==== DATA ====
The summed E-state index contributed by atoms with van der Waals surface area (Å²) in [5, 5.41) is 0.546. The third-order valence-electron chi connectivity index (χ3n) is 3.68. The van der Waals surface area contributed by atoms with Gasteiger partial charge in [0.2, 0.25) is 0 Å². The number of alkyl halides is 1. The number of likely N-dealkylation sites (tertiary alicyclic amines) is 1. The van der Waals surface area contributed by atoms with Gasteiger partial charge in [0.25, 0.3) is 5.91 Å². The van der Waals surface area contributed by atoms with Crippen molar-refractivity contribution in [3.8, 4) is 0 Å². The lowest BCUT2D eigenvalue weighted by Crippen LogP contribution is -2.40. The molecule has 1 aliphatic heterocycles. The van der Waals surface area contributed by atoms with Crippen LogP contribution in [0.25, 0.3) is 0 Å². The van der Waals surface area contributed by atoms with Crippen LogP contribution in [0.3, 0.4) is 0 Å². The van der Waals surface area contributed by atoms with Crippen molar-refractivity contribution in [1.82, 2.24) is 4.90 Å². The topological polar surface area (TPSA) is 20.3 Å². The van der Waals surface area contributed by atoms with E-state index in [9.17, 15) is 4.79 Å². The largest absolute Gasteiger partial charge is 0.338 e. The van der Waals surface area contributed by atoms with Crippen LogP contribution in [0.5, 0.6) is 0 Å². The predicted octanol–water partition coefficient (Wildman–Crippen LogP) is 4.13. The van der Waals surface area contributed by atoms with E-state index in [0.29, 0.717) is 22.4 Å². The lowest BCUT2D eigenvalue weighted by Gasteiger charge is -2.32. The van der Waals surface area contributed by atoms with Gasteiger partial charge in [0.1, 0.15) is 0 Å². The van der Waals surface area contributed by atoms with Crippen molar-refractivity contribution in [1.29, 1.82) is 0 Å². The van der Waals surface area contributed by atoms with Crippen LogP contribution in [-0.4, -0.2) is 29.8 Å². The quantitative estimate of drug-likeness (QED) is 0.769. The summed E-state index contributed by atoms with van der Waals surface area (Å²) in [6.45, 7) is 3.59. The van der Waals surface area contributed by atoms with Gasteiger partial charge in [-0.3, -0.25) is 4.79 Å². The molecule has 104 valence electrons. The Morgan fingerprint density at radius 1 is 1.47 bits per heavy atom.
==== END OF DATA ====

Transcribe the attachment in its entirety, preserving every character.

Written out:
The summed E-state index contributed by atoms with van der Waals surface area (Å²) in [5, 5.41) is 0.546. The third-order valence-electron chi connectivity index (χ3n) is 3.68. The van der Waals surface area contributed by atoms with Gasteiger partial charge in [0.2, 0.25) is 0 Å². The number of alkyl halides is 1. The number of likely N-dealkylation sites (tertiary alicyclic amines) is 1. The van der Waals surface area contributed by atoms with Gasteiger partial charge in [0.25, 0.3) is 5.91 Å². The van der Waals surface area contributed by atoms with Crippen molar-refractivity contribution in [3.8, 4) is 0 Å². The lowest BCUT2D eigenvalue weighted by Crippen LogP contribution is -2.40. The molecule has 1 aliphatic heterocycles. The van der Waals surface area contributed by atoms with Crippen LogP contribution in [0.25, 0.3) is 0 Å². The van der Waals surface area contributed by atoms with Crippen LogP contribution in [0.3, 0.4) is 0 Å². The van der Waals surface area contributed by atoms with Crippen molar-refractivity contribution in [1.82, 2.24) is 4.90 Å². The topological polar surface area (TPSA) is 20.3 Å². The van der Waals surface area contributed by atoms with E-state index in [9.17, 15) is 4.79 Å². The largest absolute Gasteiger partial charge is 0.338 e. The van der Waals surface area contributed by atoms with Crippen LogP contribution in [0.5, 0.6) is 0 Å². The predicted octanol–water partition coefficient (Wildman–Crippen LogP) is 4.13. The van der Waals surface area contributed by atoms with E-state index in [0.29, 0.717) is 22.4 Å². The lowest BCUT2D eigenvalue weighted by Gasteiger charge is -2.32. The van der Waals surface area contributed by atoms with Gasteiger partial charge in [0.1, 0.15) is 0 Å². The van der Waals surface area contributed by atoms with Crippen molar-refractivity contribution in [1.29, 1.82) is 0 Å². The van der Waals surface area contributed by atoms with Crippen LogP contribution in [-0.4, -0.2) is 29.8 Å². The quantitative estimate of drug-likeness (QED) is 0.769. The summed E-state index contributed by atoms with van der Waals surface area (Å²) in [6.45, 7) is 3.59. The van der Waals surface area contributed by atoms with Gasteiger partial charge in [-0.3, -0.25) is 4.79 Å². The molecule has 104 valence electrons. The Morgan fingerprint density at radius 1 is 1.47 bits per heavy atom.